Some monopoly utilities have found a way to exploit loopholes in the market rules and state regulation so that they can run expensive power plants even while lower cost resources are plentifully available on the open market.
Utilities are operating coal plants when cheaper and cleaner resources are available, depriving customers of hundreds of millions of dollars in cost savings.
The practice, which cuts into all power plant owners' revenue, hurts competition and impedes market efficiency. In short, it makes energy more expensive for customers when it doesn't have to be.
In this report, UCS explores just how much this practice costs consumers and how it impacts efficiency, and it finds that utilities across 15 states in the heart of the U.S. exploited power market loopholes, costing customers $350 million in 2018.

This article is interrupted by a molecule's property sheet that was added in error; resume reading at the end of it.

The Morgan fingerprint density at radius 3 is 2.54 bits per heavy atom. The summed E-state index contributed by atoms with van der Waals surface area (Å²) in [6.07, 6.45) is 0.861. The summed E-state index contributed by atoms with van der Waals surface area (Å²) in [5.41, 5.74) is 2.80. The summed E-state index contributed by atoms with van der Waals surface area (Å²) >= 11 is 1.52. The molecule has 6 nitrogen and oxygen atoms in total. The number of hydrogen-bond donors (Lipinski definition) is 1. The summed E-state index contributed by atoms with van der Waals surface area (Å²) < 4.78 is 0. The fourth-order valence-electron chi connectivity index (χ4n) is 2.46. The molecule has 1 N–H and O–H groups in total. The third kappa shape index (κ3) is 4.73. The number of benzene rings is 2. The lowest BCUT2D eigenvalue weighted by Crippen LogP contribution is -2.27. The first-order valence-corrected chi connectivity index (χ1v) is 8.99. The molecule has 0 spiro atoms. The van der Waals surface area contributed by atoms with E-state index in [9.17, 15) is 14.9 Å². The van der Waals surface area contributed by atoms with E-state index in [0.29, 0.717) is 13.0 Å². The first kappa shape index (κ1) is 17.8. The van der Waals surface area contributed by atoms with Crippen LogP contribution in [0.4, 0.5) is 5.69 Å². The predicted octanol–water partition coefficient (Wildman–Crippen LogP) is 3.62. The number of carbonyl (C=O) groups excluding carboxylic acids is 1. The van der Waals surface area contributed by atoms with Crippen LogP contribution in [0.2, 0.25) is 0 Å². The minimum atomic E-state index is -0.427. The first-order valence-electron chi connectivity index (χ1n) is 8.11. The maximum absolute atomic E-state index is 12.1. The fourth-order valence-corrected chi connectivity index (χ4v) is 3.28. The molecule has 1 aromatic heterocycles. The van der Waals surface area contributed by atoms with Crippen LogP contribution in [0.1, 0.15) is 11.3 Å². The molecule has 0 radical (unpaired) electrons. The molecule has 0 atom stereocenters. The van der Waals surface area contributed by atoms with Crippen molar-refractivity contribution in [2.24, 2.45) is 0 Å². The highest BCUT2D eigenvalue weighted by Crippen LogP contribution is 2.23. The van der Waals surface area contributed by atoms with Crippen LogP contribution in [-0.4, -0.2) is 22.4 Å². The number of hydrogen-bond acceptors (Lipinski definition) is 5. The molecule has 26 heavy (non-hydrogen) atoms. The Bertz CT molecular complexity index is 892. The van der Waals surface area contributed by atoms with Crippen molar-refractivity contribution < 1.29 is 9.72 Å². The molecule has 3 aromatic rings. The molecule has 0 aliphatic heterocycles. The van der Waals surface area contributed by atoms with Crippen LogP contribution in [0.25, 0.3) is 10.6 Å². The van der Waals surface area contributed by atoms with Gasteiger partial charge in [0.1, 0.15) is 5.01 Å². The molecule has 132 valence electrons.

Comparing the benefits the Midwest grid operator currently provides with the potential $350 million in additional production cost savings the new UCS analysis has found suggests that eliminating uneconomic self-commitment of power plants would double the benefits to the operator-–and to the customers who rely on power from that grid.
State utility regulators are the first line of defense for consumers, and they should step in to stop these self-commitment practices that are costing customers millions.
Daniel, Joe, Sandra Sattler, Ashtin Massie, Mike Jacobs. 2020. Used, But How Useful? How Electric Utilities Exploit Loopholes, Forcing Customers to Bail Out Uneconomic Coal-Fired Power Plants. Cambridge, MA: Union of Concerned Scientists. https://www.ucsusa.org/resources/used-how-useful